• Congressional floor debates
  • Legislator voting positions
  • Congressional press releases
  • Campaign contributions
  • Lobbying activity
  • Other committee hearings
  • Prior financial regulation legislation and laws
  • Election outcomes data
  • Population data (e.g., income, employment, health)
  • Policy reforms adopted outside the U.S. in response to the financial crisis
Tools and additional data
  • John Wilkerson has shared some Python scripts to help with obtaining 2008 FOMC transcripts.  If you have questions, please contact him (link below).  Download here.
  • William Li has shared the data from the 2008 FOMC meetings.  Download here.
  • Adam Dalton has shared scripts used to convert data from HTML to CSV format.  Download here.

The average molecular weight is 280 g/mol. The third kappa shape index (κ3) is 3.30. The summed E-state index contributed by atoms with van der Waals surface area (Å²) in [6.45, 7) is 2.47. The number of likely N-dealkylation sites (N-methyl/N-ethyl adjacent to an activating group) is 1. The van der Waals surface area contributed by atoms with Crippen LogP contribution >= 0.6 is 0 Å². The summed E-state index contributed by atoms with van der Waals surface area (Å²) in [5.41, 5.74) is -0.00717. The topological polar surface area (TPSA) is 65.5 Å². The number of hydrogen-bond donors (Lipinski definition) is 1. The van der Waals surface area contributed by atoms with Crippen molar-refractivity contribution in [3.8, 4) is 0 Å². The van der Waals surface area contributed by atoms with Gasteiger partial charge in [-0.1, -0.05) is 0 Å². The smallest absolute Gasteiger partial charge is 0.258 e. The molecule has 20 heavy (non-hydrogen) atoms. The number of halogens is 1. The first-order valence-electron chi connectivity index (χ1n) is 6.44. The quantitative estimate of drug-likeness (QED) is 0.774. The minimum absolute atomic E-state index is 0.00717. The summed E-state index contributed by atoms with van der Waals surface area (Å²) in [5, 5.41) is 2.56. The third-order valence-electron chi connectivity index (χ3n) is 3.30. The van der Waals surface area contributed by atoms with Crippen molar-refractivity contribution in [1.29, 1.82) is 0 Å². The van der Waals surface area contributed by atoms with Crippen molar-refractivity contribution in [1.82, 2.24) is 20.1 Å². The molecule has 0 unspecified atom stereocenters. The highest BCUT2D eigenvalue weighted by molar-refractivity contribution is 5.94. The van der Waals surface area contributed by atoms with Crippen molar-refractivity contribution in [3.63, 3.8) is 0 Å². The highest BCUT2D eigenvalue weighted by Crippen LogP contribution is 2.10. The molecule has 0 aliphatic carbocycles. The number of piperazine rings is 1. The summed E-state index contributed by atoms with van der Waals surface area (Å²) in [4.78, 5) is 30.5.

Who is organizing this competition?

PoliInformatics leverages advances in computer science, machine learning, and data visualization to promote analyses of very large and unstructured datasets related to the study of government and politics. The PoliInformatics Research Coordination Network (PInet) is a working group funded by the National Science Foundation to build community and capacity for data-intensive research using open government data. PInet has focused its work on the 2007-8 financial crisis, government policy relating to the crisis, and public response to that policy.  PInet has provided the data and the panel of judges who will respond to the unshared task entries.

The NLP unshared task in PoliInformatics is being organized by:


This material found on this website is based upon work supported by the National Science Foundation under Grant No. 1243917 (Division of Social and Economic Sciences, Directorate for Social, Behavioral & Economic Sciences). Any opinions, findings, and conclusions or recommendations expressed are those of the author(s) and do not necessarily reflect the views of the National Science Foundation.


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Wilkerson-code.tgz
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Noah Smith,
Mar 9, 2014, 3:53 PM